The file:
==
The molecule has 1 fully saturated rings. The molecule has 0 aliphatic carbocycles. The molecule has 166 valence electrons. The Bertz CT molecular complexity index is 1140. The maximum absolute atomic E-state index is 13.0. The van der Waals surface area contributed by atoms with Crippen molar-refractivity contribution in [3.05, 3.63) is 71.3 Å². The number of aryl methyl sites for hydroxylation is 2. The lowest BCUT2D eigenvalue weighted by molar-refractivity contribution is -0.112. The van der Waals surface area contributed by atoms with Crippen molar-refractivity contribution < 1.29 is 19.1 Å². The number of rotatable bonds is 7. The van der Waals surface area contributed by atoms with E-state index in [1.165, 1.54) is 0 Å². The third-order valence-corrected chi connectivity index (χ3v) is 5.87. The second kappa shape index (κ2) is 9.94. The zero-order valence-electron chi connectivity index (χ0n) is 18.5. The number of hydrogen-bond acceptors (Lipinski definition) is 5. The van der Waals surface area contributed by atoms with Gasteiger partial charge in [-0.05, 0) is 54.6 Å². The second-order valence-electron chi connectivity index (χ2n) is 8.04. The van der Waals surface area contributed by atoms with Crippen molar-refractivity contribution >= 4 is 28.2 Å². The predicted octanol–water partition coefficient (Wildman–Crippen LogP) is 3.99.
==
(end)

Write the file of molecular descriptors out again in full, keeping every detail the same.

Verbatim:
The molecule has 1 fully saturated rings. The molecule has 0 aliphatic carbocycles. The molecule has 166 valence electrons. The Bertz CT molecular complexity index is 1140. The maximum absolute atomic E-state index is 13.0. The van der Waals surface area contributed by atoms with Crippen molar-refractivity contribution in [3.05, 3.63) is 71.3 Å². The number of aryl methyl sites for hydroxylation is 2. The lowest BCUT2D eigenvalue weighted by molar-refractivity contribution is -0.112. The van der Waals surface area contributed by atoms with Crippen molar-refractivity contribution < 1.29 is 19.1 Å². The number of rotatable bonds is 7. The van der Waals surface area contributed by atoms with E-state index in [1.165, 1.54) is 0 Å². The third-order valence-corrected chi connectivity index (χ3v) is 5.87. The second kappa shape index (κ2) is 9.94. The zero-order valence-electron chi connectivity index (χ0n) is 18.5. The number of hydrogen-bond acceptors (Lipinski definition) is 5. The van der Waals surface area contributed by atoms with Gasteiger partial charge in [-0.05, 0) is 54.6 Å². The second-order valence-electron chi connectivity index (χ2n) is 8.04. The van der Waals surface area contributed by atoms with Crippen molar-refractivity contribution >= 4 is 28.2 Å². The predicted octanol–water partition coefficient (Wildman–Crippen LogP) is 3.99.